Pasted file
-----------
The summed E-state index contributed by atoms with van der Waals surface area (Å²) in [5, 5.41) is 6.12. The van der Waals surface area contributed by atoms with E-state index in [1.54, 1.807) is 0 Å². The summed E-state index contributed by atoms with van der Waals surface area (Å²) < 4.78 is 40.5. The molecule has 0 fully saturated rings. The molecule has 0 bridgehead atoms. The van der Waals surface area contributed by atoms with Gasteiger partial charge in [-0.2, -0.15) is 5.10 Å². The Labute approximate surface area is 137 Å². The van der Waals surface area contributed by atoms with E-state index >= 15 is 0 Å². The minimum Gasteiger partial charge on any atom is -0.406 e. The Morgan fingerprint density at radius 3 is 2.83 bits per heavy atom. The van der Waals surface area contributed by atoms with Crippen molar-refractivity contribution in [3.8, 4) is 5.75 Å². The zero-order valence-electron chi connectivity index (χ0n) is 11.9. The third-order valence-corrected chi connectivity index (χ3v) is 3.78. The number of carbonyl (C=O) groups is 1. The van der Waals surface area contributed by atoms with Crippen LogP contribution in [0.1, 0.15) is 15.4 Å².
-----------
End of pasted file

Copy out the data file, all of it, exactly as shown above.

The summed E-state index contributed by atoms with van der Waals surface area (Å²) in [5, 5.41) is 6.12. The van der Waals surface area contributed by atoms with E-state index in [1.54, 1.807) is 0 Å². The summed E-state index contributed by atoms with van der Waals surface area (Å²) < 4.78 is 40.5. The molecule has 0 fully saturated rings. The molecule has 0 bridgehead atoms. The van der Waals surface area contributed by atoms with Gasteiger partial charge in [-0.2, -0.15) is 5.10 Å². The Labute approximate surface area is 137 Å². The van der Waals surface area contributed by atoms with E-state index >= 15 is 0 Å². The minimum Gasteiger partial charge on any atom is -0.406 e. The Morgan fingerprint density at radius 3 is 2.83 bits per heavy atom. The van der Waals surface area contributed by atoms with Crippen molar-refractivity contribution in [3.8, 4) is 5.75 Å². The zero-order valence-electron chi connectivity index (χ0n) is 11.9. The third-order valence-corrected chi connectivity index (χ3v) is 3.78. The number of carbonyl (C=O) groups is 1. The van der Waals surface area contributed by atoms with Crippen LogP contribution in [0.1, 0.15) is 15.4 Å².